According to my grandfather’s brother, sometimes sea creatures would get tangled up amongst the fog banks and be carried for days at a time through the air. The fog, you see, would graze the surface of the ocean and if a creature was near the surface of the water it ran the risk of being sucked up into the fog and whisked away with the wind. Taking advantage of this, my grandfather’s brother and my grandfather’s brother’s wife used to set up great butterfly nets behind the fog cutters, all in an effort to catch the fish as they fell out of the sky. It was not uncommon to see a school of mackerel or a sea turtle or even monstrous sharks gliding through the air on a particularly foggy day, basking on the wind like paper kites.
People today will tell you that much of the sea life has disappeared but my grandfather’s brother would disagree with their argument. In his final days of clear-headedness he would tell us stories of the many creatures that were lifted up by the fog. Fog, as we all know, rises away in time. Those thick banks that we used to curse did eventually lift up and drift off into the clouds, and the fishes and creatures trapped within must have risen up with them. My grandfather’s brother believed to his final day that after the many years of drifting and rising fog there was now a second ocean floating in the sky, above the one we know, and that if we were to explore above the clouds with a keen eye we would find the creatures that had been spirited away – the schools of fish, the turtles, the jellyfishes, the seals, the auks, the krakens, the sting rays, the schools of capelin and bait herring, the swordfish, the tuna, the great sea birds, the megalodon sharks, the long-necked sea reptiles, the last of the great whales – all safe, all still swimming and thriving and breaching on the wind under yet another endless sea of stars and constellations, far from the hooks and lines of fishermen far below. “Oceans under oceans under oceans,” he would say, staring out the window of his sterile little room. He would watch for hours on end at the long clouds rolling by, every now and then chuckling to himself and nodding his head, though I was never quick enough to catch whatever it was that he had seen.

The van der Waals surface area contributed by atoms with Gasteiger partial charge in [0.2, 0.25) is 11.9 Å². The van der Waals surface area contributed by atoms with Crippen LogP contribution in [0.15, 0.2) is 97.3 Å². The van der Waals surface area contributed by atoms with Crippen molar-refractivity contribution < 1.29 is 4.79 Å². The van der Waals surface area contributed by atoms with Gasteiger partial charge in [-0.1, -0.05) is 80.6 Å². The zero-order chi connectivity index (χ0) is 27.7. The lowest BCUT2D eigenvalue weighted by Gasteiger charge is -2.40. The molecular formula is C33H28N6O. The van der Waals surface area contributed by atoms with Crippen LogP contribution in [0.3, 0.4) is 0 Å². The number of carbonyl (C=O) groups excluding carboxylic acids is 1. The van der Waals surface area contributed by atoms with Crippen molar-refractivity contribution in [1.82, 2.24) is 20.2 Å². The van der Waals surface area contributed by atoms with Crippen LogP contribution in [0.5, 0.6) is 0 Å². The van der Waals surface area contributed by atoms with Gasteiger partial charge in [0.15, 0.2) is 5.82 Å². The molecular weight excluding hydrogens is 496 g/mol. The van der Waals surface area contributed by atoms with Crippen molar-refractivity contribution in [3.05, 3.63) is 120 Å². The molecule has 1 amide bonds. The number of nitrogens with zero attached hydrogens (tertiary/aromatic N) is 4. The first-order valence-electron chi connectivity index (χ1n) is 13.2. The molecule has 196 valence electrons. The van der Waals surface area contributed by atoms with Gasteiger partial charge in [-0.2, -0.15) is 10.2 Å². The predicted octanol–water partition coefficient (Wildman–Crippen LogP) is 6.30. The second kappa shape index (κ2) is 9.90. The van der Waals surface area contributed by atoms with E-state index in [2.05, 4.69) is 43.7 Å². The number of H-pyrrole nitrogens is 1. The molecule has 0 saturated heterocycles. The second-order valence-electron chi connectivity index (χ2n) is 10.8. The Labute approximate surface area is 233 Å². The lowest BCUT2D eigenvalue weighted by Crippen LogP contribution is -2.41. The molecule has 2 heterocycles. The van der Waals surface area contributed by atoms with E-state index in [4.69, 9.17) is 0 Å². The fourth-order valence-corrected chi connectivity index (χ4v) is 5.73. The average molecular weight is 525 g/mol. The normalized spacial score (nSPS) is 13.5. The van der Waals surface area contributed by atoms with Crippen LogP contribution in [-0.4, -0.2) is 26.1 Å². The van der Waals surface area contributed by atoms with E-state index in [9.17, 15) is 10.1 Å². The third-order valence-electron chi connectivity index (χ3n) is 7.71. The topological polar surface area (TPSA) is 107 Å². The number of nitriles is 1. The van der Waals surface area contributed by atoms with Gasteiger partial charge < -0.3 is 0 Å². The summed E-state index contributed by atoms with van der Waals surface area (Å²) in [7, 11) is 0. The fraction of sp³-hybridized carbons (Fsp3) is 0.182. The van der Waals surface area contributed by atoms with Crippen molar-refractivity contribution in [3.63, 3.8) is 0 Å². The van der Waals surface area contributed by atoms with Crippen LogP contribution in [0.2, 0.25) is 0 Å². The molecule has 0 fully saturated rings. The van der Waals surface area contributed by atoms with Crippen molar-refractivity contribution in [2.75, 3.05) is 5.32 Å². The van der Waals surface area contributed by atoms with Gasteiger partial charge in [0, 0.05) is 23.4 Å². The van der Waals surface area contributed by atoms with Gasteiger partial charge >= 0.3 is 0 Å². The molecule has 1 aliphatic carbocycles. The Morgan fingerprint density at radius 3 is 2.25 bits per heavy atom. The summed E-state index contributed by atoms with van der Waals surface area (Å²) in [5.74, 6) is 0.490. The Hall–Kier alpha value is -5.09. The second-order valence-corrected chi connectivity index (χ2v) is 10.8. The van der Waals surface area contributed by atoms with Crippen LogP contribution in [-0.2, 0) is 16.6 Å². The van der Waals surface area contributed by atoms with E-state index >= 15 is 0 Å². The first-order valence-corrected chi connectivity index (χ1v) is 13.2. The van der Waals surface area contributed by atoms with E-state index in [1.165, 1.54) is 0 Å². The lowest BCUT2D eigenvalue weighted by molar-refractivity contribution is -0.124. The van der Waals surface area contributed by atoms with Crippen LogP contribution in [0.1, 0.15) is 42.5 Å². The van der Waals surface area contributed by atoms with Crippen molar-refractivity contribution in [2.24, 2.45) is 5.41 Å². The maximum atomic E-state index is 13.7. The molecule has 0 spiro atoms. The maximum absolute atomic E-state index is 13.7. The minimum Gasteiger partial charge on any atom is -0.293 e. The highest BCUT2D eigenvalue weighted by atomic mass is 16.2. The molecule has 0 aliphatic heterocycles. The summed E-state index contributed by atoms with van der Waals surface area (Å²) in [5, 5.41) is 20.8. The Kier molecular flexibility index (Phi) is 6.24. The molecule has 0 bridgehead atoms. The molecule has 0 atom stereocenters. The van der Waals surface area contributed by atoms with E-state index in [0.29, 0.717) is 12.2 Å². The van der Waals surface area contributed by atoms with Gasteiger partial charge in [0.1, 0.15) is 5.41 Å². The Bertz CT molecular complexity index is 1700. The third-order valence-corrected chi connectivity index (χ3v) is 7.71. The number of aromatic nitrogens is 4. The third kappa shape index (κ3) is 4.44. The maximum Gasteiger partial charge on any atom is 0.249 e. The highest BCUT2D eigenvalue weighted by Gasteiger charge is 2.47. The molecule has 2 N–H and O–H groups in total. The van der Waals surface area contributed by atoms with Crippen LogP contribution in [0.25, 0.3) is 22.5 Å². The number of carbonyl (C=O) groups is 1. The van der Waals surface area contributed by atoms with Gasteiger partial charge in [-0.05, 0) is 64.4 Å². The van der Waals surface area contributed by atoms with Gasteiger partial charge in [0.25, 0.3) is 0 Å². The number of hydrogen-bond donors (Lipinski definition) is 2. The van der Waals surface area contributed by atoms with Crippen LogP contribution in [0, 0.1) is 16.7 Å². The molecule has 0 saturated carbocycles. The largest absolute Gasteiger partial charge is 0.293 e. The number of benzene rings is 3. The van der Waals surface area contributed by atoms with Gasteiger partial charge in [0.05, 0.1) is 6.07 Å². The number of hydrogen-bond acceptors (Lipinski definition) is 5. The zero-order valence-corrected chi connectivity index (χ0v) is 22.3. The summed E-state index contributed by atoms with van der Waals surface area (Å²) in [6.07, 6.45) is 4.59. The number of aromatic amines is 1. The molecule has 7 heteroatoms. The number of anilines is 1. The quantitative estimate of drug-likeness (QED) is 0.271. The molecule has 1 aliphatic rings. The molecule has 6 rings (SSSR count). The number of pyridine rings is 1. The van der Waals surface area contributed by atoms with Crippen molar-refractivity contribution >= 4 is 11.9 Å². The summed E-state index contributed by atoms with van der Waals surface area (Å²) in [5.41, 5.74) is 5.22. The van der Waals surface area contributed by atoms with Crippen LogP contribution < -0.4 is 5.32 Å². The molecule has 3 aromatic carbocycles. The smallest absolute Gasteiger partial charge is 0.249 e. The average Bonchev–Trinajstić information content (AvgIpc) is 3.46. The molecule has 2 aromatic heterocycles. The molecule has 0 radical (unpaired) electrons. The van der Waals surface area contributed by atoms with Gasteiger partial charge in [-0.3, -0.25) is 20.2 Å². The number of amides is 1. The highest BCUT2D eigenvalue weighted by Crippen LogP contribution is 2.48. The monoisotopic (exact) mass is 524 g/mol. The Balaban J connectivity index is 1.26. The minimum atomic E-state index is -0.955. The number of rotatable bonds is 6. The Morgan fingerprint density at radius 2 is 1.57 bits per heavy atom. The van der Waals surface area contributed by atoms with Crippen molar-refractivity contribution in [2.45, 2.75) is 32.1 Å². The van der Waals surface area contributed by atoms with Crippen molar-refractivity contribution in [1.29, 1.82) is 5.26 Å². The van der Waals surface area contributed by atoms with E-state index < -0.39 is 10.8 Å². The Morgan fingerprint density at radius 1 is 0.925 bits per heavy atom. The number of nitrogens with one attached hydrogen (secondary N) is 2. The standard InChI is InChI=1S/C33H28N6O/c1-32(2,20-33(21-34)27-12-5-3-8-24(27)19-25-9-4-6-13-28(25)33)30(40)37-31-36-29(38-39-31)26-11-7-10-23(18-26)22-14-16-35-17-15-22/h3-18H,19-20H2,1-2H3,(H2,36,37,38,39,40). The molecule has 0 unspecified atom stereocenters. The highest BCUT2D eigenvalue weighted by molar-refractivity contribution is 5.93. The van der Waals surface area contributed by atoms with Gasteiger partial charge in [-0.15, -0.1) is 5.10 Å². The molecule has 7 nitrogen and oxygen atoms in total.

All nonsense, I’m sure.